Two opinion polls tonight have got the Conservative activists who now dominate politicalbetting.com buzzing. ICM shows the Tories nine points ahead (40-31) while YouGov reportedly shows the Conservatives a massive sixteen points clear (43-27). The Liberal Democrats are on 16% with YouGov and 20% with ICM.
Clearly, if the YouGov figures were repeated in a General Election, the Conservatives would win a large majority -possibly a landslide but ICM's figures would leave the Tories with a tiny majority or just short of a majority.
The other "given" on these figures is that the General Election is off until the summer of 2010. This may of course merely prolong the agony for Labour but it also offers Gordon Brown two years to turn things round. To me, the Conservative advantage is very far from being "locked in". We have seen the Tories over 40% before but it simply hasn't been sustained - even last week ICM had the party slipping back to 37%. Some might argue that with a prolonged period of "quiet", Labour will recover and as it does so, the pressure will shift to David Cameron who will have to manage the expectations of a Party that, if some of its more febrile activists are to be believed, believes it is certain to win and win big.
For Liberal Democrats, the key is to preserve and, if possible, strengthen the parliamentary base at the next election. When the Conservatives won in 1970 and 1979 it was predicated on a collapse in Liberal votes and seats - down to six in 1970 and just fourteen in 1979. While I don't expect or believe there will be a similar wipeout in 2010, I'm fully expecting the loss of maybe a third of the party's seats so down to 40 or so.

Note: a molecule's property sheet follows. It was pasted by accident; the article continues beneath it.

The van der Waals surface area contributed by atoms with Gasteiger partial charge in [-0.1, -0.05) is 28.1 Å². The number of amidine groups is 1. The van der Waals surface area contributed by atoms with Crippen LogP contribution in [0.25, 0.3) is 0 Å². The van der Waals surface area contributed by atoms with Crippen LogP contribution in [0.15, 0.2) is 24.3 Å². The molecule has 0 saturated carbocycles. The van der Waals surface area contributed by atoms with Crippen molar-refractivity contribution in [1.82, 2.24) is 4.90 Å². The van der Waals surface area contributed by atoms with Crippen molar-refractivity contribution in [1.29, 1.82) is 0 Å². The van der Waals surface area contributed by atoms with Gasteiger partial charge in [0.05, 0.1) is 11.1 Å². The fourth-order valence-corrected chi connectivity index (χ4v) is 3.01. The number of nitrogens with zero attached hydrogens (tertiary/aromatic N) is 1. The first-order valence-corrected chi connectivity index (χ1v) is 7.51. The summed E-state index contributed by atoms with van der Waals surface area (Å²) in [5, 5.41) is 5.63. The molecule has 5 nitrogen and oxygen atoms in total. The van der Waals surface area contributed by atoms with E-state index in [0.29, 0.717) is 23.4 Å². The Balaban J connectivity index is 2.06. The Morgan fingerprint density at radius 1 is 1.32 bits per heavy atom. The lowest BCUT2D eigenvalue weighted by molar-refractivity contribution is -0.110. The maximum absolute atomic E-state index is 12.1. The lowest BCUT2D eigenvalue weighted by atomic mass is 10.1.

I am also convinced that the incoming Cameron Government will run into trouble within 18-30 months as it has to ride the twin tigers of the public and party faithful's expectations of change/improvement and the disastrous state of the public finances which, I suspect, will preclude Osborne from doing anything too radical. Of course, there will be a change of personnel in Government but change that is meaningful to the public takes time (think a turning supertanker) and the question is whether people will have the patience.
This is where the Liberal Democrats may have their next "opportunity". In both 1972-73 and 1981-82, it was the Liberals, rather than Labour, who took advantage of Tory misfortunes (remember Sutton & Cheam and of course Crosby). As Cameron's Government, either through ineptitude or misfortune, hits trouble, the Liberal Democrats must be placed to take full advantage if a defeated Labour party enters a prolonged period of internal re-evaluation.
This is one of the reasons I think the Party made the right choice in choosing Nick Clegg as leader. The world won't end (I hope) with the 2010 General Election and the Liberal Democrats have to think beyond that to the politics of the Cameron era. With Labour in probable disarray, the opposition to Cameron will come from the Liberal Democrats and Nick Clegg.
By 2012-13, it may well be that tonight's mood of unrestrained hubris among Tory activists will be a distant memory as the truth about politics begins to dawn. Politics is as much about the management of failure (yours) as against the management of expectation (the public's). The electorate may soon forget why they voted for you and will soon find lots of reasons why they won't.
However, anyone who thinks Samantha Cameron should be measuring curtains for 10 Downing Street forgets the power of an incumbent Government. Gordon Brown may already have the giveaway Budgets of 2009 and 2010 in mind but he now needs stability, a few "quiet" months - it may be part of his "misfortune" that he doesn't get them..